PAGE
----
• I appreciate everybody's responses, including the critical ones. I'll take care that the book doesn't seem elitist or scare away those who would benefit from it! For those who are interested, I've started a Facebook group for discussions on the subject. It has a silly name at the moment so it isn't overrun with casual browsers who like the idea of being "smart" but don't really add much to the conversation.


  • All you needed to say, both in your above post and on the description on your facebook page, was that that it was a closed group, by invitation only for those with a genuine interest. I found your descriptions of the 'types' of browsers you would wish to avoid unnecessary. : (

  • They were inspired by comments from people in other groups who expressed things much more critically. I'm doing a balancing act here. But I shall revisit the description at some point and see if it needs tweaking.


  • We can't control what others say but we can choose our own words.

    'Be a leader, not a follower' . x

  • I think I may have responded to your question via a Facebook page but I thought I'd give an interim update. I had a neuropsychology assessment last week. I don't have a copy of the final report yet, but basically he said that I'm average or above in the tests. The thing is, I feel slower and thinking feels harder. I was completely knackered by the end and slept for the whole afternoon. I have a bachelors degree in engineering, am chartered and also managed to get a masters degree - although it's in architecture so was easier than my BEng ;) I work in one of the top engineering firms and so am surrounded by high fliers. I'm on lighter duties at the moment. I think the biggest impact is on my self-esteem/mental health but as the test results were above average, I won't be getting any help.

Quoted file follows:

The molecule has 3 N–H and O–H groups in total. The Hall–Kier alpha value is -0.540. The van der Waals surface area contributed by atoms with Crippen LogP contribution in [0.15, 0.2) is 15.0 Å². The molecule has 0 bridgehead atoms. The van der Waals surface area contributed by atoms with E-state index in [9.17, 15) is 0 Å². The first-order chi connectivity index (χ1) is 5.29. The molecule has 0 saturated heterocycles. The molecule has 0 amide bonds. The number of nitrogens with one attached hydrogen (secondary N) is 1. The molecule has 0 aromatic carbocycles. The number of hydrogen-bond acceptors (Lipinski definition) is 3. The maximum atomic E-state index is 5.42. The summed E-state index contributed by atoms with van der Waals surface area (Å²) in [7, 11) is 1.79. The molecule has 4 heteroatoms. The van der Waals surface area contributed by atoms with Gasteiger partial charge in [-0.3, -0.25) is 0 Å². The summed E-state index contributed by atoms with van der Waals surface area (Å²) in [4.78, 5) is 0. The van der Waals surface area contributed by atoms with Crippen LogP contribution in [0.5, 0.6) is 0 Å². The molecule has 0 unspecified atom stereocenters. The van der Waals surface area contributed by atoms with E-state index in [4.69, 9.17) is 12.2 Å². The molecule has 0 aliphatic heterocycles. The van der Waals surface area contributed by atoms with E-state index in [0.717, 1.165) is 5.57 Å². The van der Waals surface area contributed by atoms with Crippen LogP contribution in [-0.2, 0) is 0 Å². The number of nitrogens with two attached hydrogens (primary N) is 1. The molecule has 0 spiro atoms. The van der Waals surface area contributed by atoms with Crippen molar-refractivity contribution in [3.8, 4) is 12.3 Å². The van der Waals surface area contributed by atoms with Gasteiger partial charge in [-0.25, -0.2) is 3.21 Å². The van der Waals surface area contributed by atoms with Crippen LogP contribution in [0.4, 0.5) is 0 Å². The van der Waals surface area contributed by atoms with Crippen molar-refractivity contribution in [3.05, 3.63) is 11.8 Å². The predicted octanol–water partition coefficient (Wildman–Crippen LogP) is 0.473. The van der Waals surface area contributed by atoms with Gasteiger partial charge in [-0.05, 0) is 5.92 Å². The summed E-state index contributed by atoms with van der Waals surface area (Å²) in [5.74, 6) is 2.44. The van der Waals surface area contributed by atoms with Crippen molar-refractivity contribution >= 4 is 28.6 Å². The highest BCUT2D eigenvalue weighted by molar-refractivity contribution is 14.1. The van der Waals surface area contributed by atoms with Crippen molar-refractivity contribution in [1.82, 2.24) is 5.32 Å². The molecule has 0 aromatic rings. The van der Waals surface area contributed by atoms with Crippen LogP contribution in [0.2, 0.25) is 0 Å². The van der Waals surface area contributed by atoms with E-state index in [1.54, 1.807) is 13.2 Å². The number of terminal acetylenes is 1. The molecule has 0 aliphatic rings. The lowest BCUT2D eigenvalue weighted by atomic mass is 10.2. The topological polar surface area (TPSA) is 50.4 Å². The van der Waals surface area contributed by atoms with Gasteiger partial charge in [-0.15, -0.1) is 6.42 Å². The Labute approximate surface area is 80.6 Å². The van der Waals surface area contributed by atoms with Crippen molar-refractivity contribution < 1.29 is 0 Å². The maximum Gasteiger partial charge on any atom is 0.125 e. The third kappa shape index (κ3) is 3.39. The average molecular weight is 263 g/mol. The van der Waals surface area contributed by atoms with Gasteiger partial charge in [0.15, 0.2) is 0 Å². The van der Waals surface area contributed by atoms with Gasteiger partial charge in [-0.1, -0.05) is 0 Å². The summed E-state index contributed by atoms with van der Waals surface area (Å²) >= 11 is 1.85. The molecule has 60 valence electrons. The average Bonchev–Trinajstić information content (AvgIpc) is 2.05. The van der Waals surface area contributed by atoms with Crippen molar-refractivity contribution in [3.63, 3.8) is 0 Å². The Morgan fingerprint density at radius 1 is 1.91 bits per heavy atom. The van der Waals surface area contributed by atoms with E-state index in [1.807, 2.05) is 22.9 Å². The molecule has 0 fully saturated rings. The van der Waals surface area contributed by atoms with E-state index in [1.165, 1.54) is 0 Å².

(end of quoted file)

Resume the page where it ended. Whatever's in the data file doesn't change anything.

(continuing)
• That's a massive part of it, Lizum, that WE notice the lag, the gap, but, because we appear functional, we're patted on the head, and released into the wild with "You're doing really well, considering."

    Nobody else notices the slight lag in me, as I double-triple-quadruple process what I'm about to say or do, in case it's socially unacceptable, or in some way unsafe. It's the trite 'running to stand still' analogy, that our new lives are immeasurably more difficult than our old ones, but, because we keep showing up, with our trousers on, we're deemed 'functional.'

    Yes, we 'can still...', but it's harder, and, because we mostly have no visible impairments, there's no recognition of how exhausting going the long way around everything is. Being able to talk openly about that on here helps, the rest of the world (Careful, now, that sounds tinfoil-hat paranoid.) seems to think that "You're lucky to have survived!" is a compliment, or in some way reassuring. It's not, because we know we've come back 'different'.

  • I acquired mine when I was only 12, therefore I've no idea what my IQ was! But I was fairly bright at school, top of the class etc... after once I returned to school I really struggled retaining new information- yet all I'd learnt pre-accident I could recall! I did manage to still get 7 GCSE's but not my earlier plan of 9/10 (as per standard at my school - I was only looked on as a failure by most of the teachers it felt.) and obviously to go onto university etc had been scuppered. I'm happy to help anyways I can to down this concept of expectancies and astonishment from others who knew you before, or hear you have a BI and presume... Katy :-)

  • If you're able to send me your story, that would help. As long or as short as you want. I'm still writing my memoir, so this book won't happen until next year. So there's plenty of time. :)

    The reason I'm collecting stories is to show that the problem is widespread. It's not just my own weird mentality and bad luck.


  • Thank you for getting it out there;

    Having been a research fellow, lecturer and teacher of Psychology my memory assessment after brain damaging viral encephalitis, all seemed fine.

    But most of my past life doesn't exist, .I now find it easier to remember positive people and events. Locations are very difficult to visually remember, so all in all I'm not who I previously was. I could go on and on, let me know if you want more. Cheers